Treatments and drugs

By Mayo Clinic Staff

The goal of deep vein thrombosis treatment is threefold:

  • Stopping your blood clot from getting any bigger
  • Preventing the clot from breaking loose and causing a pulmonary embolism
  • Reducing your chances of deep vein thrombosis happening again

Deep vein thrombosis treatment options include:

  • Blood thinners. Medications used to treat deep vein thrombosis include the use of anticoagulants, also sometimes called blood thinners, whenever possible. These are drugs that decrease your blood's ability to clot. While they don't break up existing blood clots, they can prevent clots from getting bigger or reduce your risk of developing additional clots.

    Typically, you'll first be given a shot or infusion of the blood thinner heparin for a few days. After starting heparin injections, your treatment may be followed by another blood thinner in pill form, such as warfarin (Coumadin) or rivaroxaban (Xarelto). You may need to take blood thinners for three months or longer.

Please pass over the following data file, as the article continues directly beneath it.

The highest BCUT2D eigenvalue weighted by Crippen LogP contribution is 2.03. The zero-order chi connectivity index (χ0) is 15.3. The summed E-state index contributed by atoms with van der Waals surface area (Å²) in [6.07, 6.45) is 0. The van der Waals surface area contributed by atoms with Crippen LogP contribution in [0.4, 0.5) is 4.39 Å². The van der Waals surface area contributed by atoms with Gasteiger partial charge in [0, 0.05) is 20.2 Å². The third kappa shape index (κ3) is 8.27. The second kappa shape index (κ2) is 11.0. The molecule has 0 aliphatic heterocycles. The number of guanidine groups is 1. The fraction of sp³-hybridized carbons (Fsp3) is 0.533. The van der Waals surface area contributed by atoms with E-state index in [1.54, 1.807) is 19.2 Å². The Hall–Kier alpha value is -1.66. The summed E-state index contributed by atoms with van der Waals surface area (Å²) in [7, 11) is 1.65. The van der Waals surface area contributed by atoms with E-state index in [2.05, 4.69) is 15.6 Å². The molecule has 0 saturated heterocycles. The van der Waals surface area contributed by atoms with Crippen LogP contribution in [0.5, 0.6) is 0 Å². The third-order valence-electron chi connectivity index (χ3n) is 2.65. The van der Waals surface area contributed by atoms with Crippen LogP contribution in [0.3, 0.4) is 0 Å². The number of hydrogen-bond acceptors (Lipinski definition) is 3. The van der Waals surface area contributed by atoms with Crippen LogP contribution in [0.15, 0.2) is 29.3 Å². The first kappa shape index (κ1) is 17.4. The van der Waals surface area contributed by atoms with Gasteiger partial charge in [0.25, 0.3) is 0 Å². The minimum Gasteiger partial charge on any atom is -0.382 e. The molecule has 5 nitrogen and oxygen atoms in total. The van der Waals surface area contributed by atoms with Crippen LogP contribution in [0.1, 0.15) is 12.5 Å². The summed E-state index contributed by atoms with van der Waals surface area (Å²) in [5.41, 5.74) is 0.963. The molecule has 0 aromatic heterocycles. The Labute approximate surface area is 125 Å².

If you're prescribed heparin or warfarin, take your medication exactly as your doctor instructs. Both medications can have serious side effects, such as an increased risk of bleeding, if you take too much. On the other hand, if your dose is too low, you're at increased risk of additional blood clots. You'll need periodic blood tests to check how long it takes your blood to clot. Pregnant women shouldn't take warfarin.

  • Clotbusters. If you have a more serious type of deep vein thrombosis or pulmonary embolism, or if other medications aren't working, your doctor may try other medications.

    One group of medications is known as thrombolytics. These drugs, such as tissue plasminogen activator (TPA), are given through an intravenous (IV) line to break up blood clots. These drugs can cause serious bleeding and are typically used only in life-threatening situations.

  • Filters. If you can't take medicines to thin your blood, a filter may be inserted into a large vein — the vena cava — in your abdomen. This filter prevents clots that break loose from lodging in your lungs. The filters are sometimes referred to as umbrellas because they look like the wire spokes of an umbrella.
  • Compression stockings. These help prevent swelling associated with deep vein thrombosis. These stockings are worn on the leg from your foot to about the level of your knee. This pressure helps reduce the chances that your blood will pool and clot. You should wear these stockings for at least a year if possible.
Jan. 19, 2013